Black Swan is a darkly thrilling study of a fragile ballet dancer who unravels while preparing for her biggest role.
I’ve admired Natalie Portman’s acting ability since I first saw her in The Professional opposite Jean Reno. I think she was 12 years old at the time. I knew, after seeing her portrayal of Mathilda, that she would go far in Hollywood. Her roles in V For Vendetta and Closer cemented my belief. And now there is Black Swan, Darren Aronofsky’s darkly thrilling examination of a fragile ballet dancer who unravels while preparing for the biggest role of her career. Portman won this year’s Best Actress Oscar for bringing Nina Sayers to haunting life. It was her first Academy Award*, but I doubt it will be her last.
Set against the backdrop of a ballet company readying itself for a new season, Black Swan traces Nina’s relationships with her mother (Barbara Hershey), her rival Lily (Mila Kunis) and dance director Thomas Leroy (Vincent Cassel) while keeping her mental fragility firmly in focus.
Portman spent months preparing for the role, paying for private ballet lessons several times a week. Her dedication paid off on screen – she is entirely convincing as an established dancer.
The film kicks off with Thomas’ declaration that the latest production will be Swan Lake. He tells his assembled troupe: “We all know the story… Virginal girl, pure and sweet, trapped in the body of a swan. She desires freedom, but only true love can break the spell. Her wish is nearly granted in the form of a prince. But before he can declare his love, her lustful twin, the black swan, tricks and seduces him. Devastated, the white swan leaps off a cliff, killing herself, and in death finds freedom. Good morning company. We open our season with Swan Lake – done to death, I know, but not like this. We strip it down, make it visceral and real. A new production needs a new swan queen – a fresh face to present to the world. But which of you can embody both swans? The white and the black?”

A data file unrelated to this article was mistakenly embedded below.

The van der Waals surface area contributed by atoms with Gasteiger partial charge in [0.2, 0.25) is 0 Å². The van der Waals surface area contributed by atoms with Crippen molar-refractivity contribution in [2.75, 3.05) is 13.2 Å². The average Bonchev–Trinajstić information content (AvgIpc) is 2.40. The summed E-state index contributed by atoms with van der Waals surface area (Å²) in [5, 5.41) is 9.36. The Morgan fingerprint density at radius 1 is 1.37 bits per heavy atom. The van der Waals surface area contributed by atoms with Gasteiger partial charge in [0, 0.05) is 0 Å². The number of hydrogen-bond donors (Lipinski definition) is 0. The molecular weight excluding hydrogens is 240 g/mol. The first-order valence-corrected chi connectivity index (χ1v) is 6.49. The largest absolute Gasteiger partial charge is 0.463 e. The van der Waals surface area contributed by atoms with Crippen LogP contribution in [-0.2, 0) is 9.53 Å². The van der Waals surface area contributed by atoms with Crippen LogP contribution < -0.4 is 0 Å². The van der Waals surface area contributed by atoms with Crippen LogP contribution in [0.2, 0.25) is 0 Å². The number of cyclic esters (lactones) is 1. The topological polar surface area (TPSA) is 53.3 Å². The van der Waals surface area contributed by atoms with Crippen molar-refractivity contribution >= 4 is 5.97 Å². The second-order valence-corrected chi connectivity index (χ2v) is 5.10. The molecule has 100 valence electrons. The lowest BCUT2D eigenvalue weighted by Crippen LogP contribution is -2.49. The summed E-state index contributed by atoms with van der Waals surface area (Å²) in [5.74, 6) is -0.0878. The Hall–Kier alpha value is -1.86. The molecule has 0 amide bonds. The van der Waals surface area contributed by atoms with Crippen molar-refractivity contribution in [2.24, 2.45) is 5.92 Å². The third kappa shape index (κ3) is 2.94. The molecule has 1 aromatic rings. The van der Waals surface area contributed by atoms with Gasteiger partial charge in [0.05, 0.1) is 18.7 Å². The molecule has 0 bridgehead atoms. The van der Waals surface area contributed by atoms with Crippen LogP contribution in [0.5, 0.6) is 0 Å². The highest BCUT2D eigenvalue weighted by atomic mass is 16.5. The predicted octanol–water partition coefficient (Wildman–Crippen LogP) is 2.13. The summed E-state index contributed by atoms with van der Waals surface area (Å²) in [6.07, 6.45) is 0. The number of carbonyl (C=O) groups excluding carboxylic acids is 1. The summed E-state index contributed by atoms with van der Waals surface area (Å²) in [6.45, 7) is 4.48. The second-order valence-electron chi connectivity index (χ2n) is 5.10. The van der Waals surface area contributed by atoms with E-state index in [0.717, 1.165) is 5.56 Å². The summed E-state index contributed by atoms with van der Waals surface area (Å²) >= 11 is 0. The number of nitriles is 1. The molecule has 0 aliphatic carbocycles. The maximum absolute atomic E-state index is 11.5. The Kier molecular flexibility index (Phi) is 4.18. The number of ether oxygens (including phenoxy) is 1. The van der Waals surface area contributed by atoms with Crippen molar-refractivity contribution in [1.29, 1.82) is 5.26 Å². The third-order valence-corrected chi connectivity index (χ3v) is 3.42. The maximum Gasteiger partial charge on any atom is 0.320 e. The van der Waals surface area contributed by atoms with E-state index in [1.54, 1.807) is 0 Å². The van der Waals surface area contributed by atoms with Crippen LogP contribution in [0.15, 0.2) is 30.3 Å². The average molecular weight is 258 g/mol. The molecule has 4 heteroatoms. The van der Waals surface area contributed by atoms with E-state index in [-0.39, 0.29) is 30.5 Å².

And so begins Nina’s journey into herself. She is determined to land the lead role and her already obsessive nature is exacerbated by the now all-encompassing quest for perfection. Aronofsky guides the narrative by zooming in on Nina’s claustrophobia – in her home, in her relationships, in her own body – and the concept of duality, which is everywhere… Nina is a grown woman being treated like a child by her mother. She is objectified by Thomas as his future “little princess” and star of the stage, but also desired by him. And she is at war with herself, with the two sides of her personality, with the expectations of everyone around her as well as her own repressed wants and needs. The internal battle is one that Nina fights, but ultimately loses, and Aronofsky relies on a series of visual metaphors to hammer home how deeply prolonged mental, physical and emotional strain can impact the human mind.
Portman is brilliant. She shows us every nuance of Nina’s decline… An effortless pirouette and she’s the white swan; a sultry dark look and she’s the black swan. She certainly commands our attention, but Cassel proves himself to be a scene-stealer time after time. As a real-life capoeira** practitioner, he has the body of an athlete and the grace of a dancer. He brings a visceral realism to the role, and although he doesn’t dance in Black Swan, his physicality makes him believable as a former prince of the stage. As Thomas, he exudes power and raw masculinity – and gives the impression that he exploits both traits in the seduction of his dancers. He is a complex character – sometimes a lover, sometimes a fighter, but always an expert manipulator.
I think Black Swan is a triumph. Aronofsky’s attention to detail – down to the minutiae of every scene – is what sets him apart from other directors. And don’t be fooled… This isn’t a movie about ballet. It isn’t even a pure drama. It’s somewhere between a thriller and a horror, with a generous dose of suspense to keep you guessing from beginning to end.
* Portman was nominated for the Best Supporting Actress Oscar in 2005 for her role as Alice in Mike Nichols’ Closer. She received widespread critical acclaim despite not winning the Academy Award. She did, however, take home the Golden Globe that year.
** Capoeira is a Brazilian art form that combines elements of martial art, sport and music. It is known for its quick and complex moves, as well as various acrobatic take-downs and choreographed ground strikes.
Janine Papendorf likes coffee, chocolate and wine. Not necessarily in that order. She’s married to a nerdy biker and they’re raising Cape Town’s cleverest child. When she’s not building Lego castles or watching old movies, Janine likes to send words into cyberspace. She’s a freelance writer and content strategist based in South Africa’s beautiful Mother City. Witness her obsession with pink flowers on Instagram, or contact her to collaborate on a project.